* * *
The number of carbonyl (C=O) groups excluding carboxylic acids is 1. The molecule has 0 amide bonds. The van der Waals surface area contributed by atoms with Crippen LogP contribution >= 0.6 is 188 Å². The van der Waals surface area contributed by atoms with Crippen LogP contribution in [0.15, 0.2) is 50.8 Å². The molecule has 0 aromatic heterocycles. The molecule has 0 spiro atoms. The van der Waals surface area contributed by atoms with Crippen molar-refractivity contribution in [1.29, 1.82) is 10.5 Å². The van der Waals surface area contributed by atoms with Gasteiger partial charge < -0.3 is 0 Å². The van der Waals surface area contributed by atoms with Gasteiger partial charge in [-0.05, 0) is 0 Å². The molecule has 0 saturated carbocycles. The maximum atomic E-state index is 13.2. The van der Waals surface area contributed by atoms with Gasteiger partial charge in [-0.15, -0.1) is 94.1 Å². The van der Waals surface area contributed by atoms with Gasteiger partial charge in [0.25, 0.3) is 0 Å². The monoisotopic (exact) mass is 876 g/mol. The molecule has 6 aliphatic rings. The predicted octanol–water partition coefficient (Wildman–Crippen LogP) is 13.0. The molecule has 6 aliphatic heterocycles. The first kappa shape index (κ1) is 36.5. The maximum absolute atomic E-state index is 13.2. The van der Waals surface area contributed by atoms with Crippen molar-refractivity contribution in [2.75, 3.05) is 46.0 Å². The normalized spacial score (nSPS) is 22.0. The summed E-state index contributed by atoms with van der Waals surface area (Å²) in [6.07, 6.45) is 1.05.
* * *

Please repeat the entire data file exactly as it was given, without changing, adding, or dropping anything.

The number of carbonyl (C=O) groups excluding carboxylic acids is 1. The molecule has 0 amide bonds. The van der Waals surface area contributed by atoms with Crippen LogP contribution >= 0.6 is 188 Å². The van der Waals surface area contributed by atoms with Crippen LogP contribution in [0.15, 0.2) is 50.8 Å². The molecule has 0 aromatic heterocycles. The molecule has 0 spiro atoms. The van der Waals surface area contributed by atoms with Crippen molar-refractivity contribution in [1.29, 1.82) is 10.5 Å². The van der Waals surface area contributed by atoms with Gasteiger partial charge < -0.3 is 0 Å². The van der Waals surface area contributed by atoms with Gasteiger partial charge in [-0.05, 0) is 0 Å². The molecule has 0 saturated carbocycles. The maximum atomic E-state index is 13.2. The van der Waals surface area contributed by atoms with Gasteiger partial charge in [-0.15, -0.1) is 94.1 Å². The van der Waals surface area contributed by atoms with Gasteiger partial charge in [0.25, 0.3) is 0 Å². The monoisotopic (exact) mass is 876 g/mol. The molecule has 6 aliphatic rings. The predicted octanol–water partition coefficient (Wildman–Crippen LogP) is 13.0. The molecule has 6 aliphatic heterocycles. The first kappa shape index (κ1) is 36.5. The maximum absolute atomic E-state index is 13.2. The van der Waals surface area contributed by atoms with Crippen molar-refractivity contribution in [2.75, 3.05) is 46.0 Å². The normalized spacial score (nSPS) is 22.0. The summed E-state index contributed by atoms with van der Waals surface area (Å²) in [6.07, 6.45) is 1.05.